Job creation is dead. Just ask the 12.6 million or so Americans searching for work or the over 23.0 million who are unofficially unemployed. Then there are also the tens of millions who are working only part-time or who are underemployed, working at menial jobs.
We are seeing more college graduates working at low-level jobs just to pay the bills. This is the current situation, and it could take years to resolve. There are also the mounting student loans that will take decades to pay, but then that’s another story.
The reality is that despite what you hear, job creation is poor. The June job creation numbers pointed to the creation of 80,000 new jobs and the unemployment rate holding at a stubborn 8.2%. Job creation in the second quarter was the weakest quarterly reading in two years, and with the upcoming presidential election, it will not be an easy path for the Democrats. Clearly much of the election discussion should be centered on job creation.
The jobs market is even worse when you consider that the general consensus among economists is the country would need to add 500,000 jobs monthly to make a dent in the unemployment rate and get it moving towards full employment at around six percent.
President Barack Obama has asked Congress to extend the Bush-era tax cuts to those making less than $250,000 a year, which represents the majority of working Americans. The current plan is scheduled to end at the end of this year. Republican rival Mitt Romney wants the cuts to apply to all income earners. While I’m not here to take a side, the tax cuts are critical, especially to the low- to middle-class Americans. Without the extra cash, this key spending group will likely be hesitant to spend, which in turn would restrict the money flow into the retail sector and ultimately the economy.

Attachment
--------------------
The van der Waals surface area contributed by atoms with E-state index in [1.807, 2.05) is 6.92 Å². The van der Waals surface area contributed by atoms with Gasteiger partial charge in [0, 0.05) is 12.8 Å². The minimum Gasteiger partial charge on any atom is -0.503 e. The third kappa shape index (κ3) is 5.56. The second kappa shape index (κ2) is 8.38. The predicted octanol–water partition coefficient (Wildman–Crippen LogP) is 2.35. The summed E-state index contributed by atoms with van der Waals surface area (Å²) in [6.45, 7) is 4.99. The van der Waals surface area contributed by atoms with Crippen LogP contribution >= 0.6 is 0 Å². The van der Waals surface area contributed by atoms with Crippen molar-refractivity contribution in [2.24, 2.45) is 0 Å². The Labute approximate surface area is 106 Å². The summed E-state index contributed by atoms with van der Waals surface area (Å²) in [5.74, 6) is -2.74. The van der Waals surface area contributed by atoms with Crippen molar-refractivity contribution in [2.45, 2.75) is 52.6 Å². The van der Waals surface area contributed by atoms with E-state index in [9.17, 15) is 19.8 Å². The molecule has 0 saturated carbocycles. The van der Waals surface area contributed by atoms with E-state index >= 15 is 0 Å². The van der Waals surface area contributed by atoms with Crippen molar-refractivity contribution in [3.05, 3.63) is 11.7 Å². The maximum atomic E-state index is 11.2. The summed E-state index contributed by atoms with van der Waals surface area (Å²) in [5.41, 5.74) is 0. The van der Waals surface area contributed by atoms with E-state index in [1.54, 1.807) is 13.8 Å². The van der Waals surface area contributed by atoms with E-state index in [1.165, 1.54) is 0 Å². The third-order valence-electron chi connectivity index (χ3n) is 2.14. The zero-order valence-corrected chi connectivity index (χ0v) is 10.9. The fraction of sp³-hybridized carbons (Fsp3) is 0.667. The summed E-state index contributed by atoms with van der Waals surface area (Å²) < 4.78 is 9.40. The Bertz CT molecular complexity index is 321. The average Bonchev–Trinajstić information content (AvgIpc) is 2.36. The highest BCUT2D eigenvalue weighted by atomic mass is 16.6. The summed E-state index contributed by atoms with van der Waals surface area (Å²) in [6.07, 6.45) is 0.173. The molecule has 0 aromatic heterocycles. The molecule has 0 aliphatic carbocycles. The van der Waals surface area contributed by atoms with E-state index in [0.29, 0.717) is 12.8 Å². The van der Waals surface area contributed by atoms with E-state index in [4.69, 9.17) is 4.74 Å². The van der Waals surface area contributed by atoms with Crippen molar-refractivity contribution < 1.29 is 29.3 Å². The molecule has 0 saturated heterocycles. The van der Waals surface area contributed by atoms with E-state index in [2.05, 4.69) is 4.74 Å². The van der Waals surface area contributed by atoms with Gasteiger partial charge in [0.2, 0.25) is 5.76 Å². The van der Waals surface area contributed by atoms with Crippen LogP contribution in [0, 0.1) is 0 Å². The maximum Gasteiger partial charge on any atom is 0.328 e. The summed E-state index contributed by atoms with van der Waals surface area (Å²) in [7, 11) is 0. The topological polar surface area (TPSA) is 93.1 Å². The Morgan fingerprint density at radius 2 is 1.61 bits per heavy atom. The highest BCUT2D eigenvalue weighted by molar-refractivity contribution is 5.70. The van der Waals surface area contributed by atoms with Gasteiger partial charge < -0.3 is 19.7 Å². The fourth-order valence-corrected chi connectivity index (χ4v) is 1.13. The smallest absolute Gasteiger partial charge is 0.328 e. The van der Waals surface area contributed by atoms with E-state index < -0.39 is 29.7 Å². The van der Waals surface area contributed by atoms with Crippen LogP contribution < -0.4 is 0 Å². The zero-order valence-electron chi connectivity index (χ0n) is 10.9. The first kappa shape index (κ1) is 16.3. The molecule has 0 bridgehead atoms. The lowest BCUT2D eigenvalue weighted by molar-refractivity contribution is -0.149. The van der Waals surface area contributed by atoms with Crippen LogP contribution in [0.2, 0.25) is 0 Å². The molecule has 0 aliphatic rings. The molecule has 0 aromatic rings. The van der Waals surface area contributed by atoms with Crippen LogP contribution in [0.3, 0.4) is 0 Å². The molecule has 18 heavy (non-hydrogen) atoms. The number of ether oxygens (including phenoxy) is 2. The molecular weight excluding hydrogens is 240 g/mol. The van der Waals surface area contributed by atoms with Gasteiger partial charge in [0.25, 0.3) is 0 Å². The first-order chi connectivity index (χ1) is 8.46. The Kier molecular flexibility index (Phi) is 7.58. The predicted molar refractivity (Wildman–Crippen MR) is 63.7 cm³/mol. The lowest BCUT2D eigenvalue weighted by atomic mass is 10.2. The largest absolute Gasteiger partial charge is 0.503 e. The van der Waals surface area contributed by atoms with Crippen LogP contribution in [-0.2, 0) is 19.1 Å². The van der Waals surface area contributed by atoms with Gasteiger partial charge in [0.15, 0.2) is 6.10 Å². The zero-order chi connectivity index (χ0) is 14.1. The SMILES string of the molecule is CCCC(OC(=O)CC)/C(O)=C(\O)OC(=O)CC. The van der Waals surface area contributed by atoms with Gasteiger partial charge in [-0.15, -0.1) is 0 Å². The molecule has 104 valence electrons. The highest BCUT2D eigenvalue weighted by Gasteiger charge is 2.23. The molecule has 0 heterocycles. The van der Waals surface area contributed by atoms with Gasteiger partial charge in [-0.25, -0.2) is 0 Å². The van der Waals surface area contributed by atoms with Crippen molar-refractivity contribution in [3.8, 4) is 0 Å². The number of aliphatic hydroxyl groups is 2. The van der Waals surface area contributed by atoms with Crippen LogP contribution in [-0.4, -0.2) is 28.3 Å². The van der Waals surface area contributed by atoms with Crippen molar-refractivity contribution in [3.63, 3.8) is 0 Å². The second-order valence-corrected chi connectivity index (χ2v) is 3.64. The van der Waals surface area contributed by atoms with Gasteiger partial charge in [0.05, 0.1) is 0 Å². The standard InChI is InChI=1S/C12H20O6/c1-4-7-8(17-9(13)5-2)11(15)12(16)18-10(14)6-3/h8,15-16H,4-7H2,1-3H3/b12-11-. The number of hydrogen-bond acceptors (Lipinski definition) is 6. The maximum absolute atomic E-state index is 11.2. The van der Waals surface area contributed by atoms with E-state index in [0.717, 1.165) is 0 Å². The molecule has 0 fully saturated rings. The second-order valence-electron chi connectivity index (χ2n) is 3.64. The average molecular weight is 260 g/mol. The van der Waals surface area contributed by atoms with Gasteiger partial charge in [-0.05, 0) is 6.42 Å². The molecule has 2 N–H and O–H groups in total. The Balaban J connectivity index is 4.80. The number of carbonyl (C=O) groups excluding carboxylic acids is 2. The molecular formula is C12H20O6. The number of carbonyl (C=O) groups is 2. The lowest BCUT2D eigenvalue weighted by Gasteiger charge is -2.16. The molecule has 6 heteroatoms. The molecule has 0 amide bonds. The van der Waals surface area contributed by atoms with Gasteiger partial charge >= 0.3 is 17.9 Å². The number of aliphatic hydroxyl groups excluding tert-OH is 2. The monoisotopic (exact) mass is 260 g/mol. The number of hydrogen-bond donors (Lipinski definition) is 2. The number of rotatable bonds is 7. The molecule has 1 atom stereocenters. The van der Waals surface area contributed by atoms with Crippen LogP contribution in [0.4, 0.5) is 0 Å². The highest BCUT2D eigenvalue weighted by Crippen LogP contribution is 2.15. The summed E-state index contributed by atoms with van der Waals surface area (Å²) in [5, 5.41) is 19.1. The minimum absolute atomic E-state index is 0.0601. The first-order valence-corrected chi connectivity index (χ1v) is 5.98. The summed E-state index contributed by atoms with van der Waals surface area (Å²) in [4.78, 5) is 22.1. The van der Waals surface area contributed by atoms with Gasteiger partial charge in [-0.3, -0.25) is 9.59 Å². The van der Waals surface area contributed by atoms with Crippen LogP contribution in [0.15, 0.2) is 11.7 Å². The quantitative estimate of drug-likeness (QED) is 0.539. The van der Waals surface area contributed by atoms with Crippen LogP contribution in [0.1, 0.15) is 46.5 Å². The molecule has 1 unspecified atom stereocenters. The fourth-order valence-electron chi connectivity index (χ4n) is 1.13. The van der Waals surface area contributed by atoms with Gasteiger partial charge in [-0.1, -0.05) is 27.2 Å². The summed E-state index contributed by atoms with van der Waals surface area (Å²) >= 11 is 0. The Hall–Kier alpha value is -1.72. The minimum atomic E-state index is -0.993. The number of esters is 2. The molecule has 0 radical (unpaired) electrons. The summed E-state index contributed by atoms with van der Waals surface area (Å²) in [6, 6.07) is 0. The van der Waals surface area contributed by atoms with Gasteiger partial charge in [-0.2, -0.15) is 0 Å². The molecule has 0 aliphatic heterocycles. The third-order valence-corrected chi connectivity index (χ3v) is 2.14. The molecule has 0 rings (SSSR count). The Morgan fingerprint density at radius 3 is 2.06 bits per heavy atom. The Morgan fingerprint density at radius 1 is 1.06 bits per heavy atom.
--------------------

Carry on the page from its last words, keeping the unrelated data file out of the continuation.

While the extension of tax cuts brings hope, there continues to be a deep-rooted structural issue that needs to be addressed, such as the movement of jobs to outside the U.S. border. Take a look at India and the Philippines, and you’ll see tens of thousands of lost American jobs. Move to the assembly lines in China, and you’ll realize the amount of lost jobs. America is failing at job creation. Of course, you can always tell yourself how much better you have it compared to the massive unemployment in the eurozone, including over 25.0% unemployed in both Greece and Italy. But that’s Europe.
The problem is the government will be hard pressed to find major capital for projects and job creation given the nearly $16.0 trillion in U.S. national debt.
Also weak job creation will impact the demand for housing and big-ticket items. We continue to see a soft housing market with declining prices. Consumers are also not spending freely on durable goods as they would in a healthy economy.
In all, we need to see better job creation and the quality of the job must improve. There are far too many unemployed professionals working at menial jobs.
The second-quarter job creation readings are a red flag and could signal less hiring due to a feeling among companies that the future economic growth may be slowing, and this is not good.
Alcoa, Inc. (NYSE/AA) managed to beat its second-quarter revenues and earnings per share slightly, but the numbers were below those from the same quarter a year earlier. I’m not impressed with the results and view them as a negative signal for the second quarter, which I discussed a week ago. (See “Don’t Expect Much in Second Quarter Earnings.”)